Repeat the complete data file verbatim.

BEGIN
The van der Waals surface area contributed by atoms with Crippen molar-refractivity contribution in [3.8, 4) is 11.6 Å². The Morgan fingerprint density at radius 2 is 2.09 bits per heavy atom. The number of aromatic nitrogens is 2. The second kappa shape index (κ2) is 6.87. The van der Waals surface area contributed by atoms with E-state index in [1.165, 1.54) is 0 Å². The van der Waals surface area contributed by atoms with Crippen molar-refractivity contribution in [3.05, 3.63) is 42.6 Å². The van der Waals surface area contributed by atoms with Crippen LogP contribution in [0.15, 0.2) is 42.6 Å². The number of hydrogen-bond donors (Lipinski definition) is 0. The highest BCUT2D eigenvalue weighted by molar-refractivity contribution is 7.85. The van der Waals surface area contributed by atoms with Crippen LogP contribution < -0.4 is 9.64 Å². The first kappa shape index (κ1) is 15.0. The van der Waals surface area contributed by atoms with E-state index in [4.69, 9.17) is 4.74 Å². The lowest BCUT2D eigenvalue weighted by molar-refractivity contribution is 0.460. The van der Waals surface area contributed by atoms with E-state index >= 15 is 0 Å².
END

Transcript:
The van der Waals surface area contributed by atoms with Crippen molar-refractivity contribution in [3.8, 4) is 11.6 Å². The Morgan fingerprint density at radius 2 is 2.09 bits per heavy atom. The number of aromatic nitrogens is 2. The second kappa shape index (κ2) is 6.87. The van der Waals surface area contributed by atoms with E-state index in [1.165, 1.54) is 0 Å². The van der Waals surface area contributed by atoms with Crippen molar-refractivity contribution in [3.05, 3.63) is 42.6 Å². The van der Waals surface area contributed by atoms with Crippen LogP contribution in [0.15, 0.2) is 42.6 Å². The number of hydrogen-bond donors (Lipinski definition) is 0. The highest BCUT2D eigenvalue weighted by molar-refractivity contribution is 7.85. The van der Waals surface area contributed by atoms with Crippen LogP contribution < -0.4 is 9.64 Å². The first kappa shape index (κ1) is 15.0. The van der Waals surface area contributed by atoms with E-state index in [4.69, 9.17) is 4.74 Å². The lowest BCUT2D eigenvalue weighted by molar-refractivity contribution is 0.460. The van der Waals surface area contributed by atoms with E-state index >= 15 is 0 Å².